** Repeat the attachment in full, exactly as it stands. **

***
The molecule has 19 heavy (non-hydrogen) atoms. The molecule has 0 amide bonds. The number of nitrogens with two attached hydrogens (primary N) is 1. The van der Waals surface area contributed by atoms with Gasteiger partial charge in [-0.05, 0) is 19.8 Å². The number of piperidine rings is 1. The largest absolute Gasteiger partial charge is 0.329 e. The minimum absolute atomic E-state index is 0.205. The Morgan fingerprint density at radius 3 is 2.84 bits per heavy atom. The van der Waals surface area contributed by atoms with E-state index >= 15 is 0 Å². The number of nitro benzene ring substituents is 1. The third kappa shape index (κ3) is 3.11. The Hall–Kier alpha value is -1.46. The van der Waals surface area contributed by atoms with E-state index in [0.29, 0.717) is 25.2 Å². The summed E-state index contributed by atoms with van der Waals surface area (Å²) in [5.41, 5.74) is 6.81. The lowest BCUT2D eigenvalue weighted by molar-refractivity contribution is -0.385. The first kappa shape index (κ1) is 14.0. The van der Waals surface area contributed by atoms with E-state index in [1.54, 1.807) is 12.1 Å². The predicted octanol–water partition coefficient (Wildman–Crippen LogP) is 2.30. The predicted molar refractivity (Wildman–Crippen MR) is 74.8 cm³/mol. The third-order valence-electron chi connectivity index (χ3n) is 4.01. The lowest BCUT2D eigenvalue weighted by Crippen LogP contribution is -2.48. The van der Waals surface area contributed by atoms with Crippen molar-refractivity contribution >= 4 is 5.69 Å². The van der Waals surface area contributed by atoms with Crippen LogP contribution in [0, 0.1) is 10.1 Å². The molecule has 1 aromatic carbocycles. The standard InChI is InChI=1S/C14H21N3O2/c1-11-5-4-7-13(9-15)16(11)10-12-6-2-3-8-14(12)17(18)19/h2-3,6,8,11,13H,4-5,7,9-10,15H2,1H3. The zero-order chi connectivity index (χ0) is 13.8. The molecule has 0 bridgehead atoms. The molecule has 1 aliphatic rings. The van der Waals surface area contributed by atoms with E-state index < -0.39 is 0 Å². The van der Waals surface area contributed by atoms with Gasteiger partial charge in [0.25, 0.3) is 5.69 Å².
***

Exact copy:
The molecule has 19 heavy (non-hydrogen) atoms. The molecule has 0 amide bonds. The number of nitrogens with two attached hydrogens (primary N) is 1. The van der Waals surface area contributed by atoms with Gasteiger partial charge in [-0.05, 0) is 19.8 Å². The number of piperidine rings is 1. The largest absolute Gasteiger partial charge is 0.329 e. The minimum absolute atomic E-state index is 0.205. The Morgan fingerprint density at radius 3 is 2.84 bits per heavy atom. The van der Waals surface area contributed by atoms with E-state index >= 15 is 0 Å². The number of nitro benzene ring substituents is 1. The third kappa shape index (κ3) is 3.11. The Hall–Kier alpha value is -1.46. The van der Waals surface area contributed by atoms with E-state index in [0.29, 0.717) is 25.2 Å². The summed E-state index contributed by atoms with van der Waals surface area (Å²) in [5.41, 5.74) is 6.81. The lowest BCUT2D eigenvalue weighted by molar-refractivity contribution is -0.385. The first kappa shape index (κ1) is 14.0. The van der Waals surface area contributed by atoms with E-state index in [1.54, 1.807) is 12.1 Å². The predicted octanol–water partition coefficient (Wildman–Crippen LogP) is 2.30. The predicted molar refractivity (Wildman–Crippen MR) is 74.8 cm³/mol. The third-order valence-electron chi connectivity index (χ3n) is 4.01. The lowest BCUT2D eigenvalue weighted by Crippen LogP contribution is -2.48. The van der Waals surface area contributed by atoms with Crippen molar-refractivity contribution >= 4 is 5.69 Å². The van der Waals surface area contributed by atoms with Crippen LogP contribution in [0, 0.1) is 10.1 Å². The molecule has 1 aromatic carbocycles. The standard InChI is InChI=1S/C14H21N3O2/c1-11-5-4-7-13(9-15)16(11)10-12-6-2-3-8-14(12)17(18)19/h2-3,6,8,11,13H,4-5,7,9-10,15H2,1H3. The zero-order chi connectivity index (χ0) is 13.8. The molecule has 0 bridgehead atoms. The molecule has 1 aliphatic rings. The van der Waals surface area contributed by atoms with E-state index < -0.39 is 0 Å². The van der Waals surface area contributed by atoms with Gasteiger partial charge in [0.25, 0.3) is 5.69 Å².